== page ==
States are also feeling the pressure to enhance oversight of health care transactions, including those that might not trigger federal or licensure reporting requirements. California, Illinois, Massachusetts, New York, Oregon, and Washington, for example, have laws exercising some level of authority over certain transactions. State oversight is on the rise as policymakers look to establish new laws or expand the reach of existing frameworks. Although the specific requirements vary by state, common themes emerge: (1) pre-closing notice to or approval by the attorney general or another state body of the transaction; (2) disclosure of interested parties, including private equity investors and upstream owners; (3) applicability to a broad range of provider types, payers, and other stakeholders, such as long-term care facilities, hospitals, clinics, laboratories, physician practice groups, and health insurers; and (4) an emphasis on quality of care, cost control, and market competition. Proposed state legislation calls common structures, like sale-leaseback arrangements, into question, so parties should consult regulatory counsel at the outset of deals. What was a non-event yesterday may require state approval tomorrow.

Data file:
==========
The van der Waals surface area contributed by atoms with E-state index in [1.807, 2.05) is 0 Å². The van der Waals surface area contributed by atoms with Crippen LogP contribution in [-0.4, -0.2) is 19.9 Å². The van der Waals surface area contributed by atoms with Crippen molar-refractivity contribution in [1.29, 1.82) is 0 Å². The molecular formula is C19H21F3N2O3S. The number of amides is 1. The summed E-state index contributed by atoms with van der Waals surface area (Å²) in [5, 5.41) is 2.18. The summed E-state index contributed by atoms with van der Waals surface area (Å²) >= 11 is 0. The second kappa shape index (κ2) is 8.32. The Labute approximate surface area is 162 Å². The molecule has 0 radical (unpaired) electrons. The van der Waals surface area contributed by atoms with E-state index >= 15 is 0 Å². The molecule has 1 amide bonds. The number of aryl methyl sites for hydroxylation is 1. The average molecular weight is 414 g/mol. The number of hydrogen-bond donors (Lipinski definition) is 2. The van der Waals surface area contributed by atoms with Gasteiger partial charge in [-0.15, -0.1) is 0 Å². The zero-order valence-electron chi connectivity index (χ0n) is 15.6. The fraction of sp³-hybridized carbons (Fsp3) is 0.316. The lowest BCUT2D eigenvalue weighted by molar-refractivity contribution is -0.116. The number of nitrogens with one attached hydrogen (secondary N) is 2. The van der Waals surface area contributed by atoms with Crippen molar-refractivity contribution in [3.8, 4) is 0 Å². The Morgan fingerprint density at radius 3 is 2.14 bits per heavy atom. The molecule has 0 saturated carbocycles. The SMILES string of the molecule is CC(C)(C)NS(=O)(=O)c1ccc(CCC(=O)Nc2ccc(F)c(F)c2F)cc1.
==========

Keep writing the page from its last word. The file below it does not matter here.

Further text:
4. Facing Higher Operating Costs, Health Care Organizations May Streamline Services Through Health Care Transactions

Health care organizations, such as hospitals, nursing homes, and senior living operators, continue to face escalating operating costs, including increased labor costs resulting from workforce shortages and higher prices for drugs and medical supplies. These rising costs are further compounded by advancements in technology and artificial intelligence (AI), which offer great potential benefits related to quality and effectiveness of care, but also bring with them significant financial investment and additional ongoing expenses.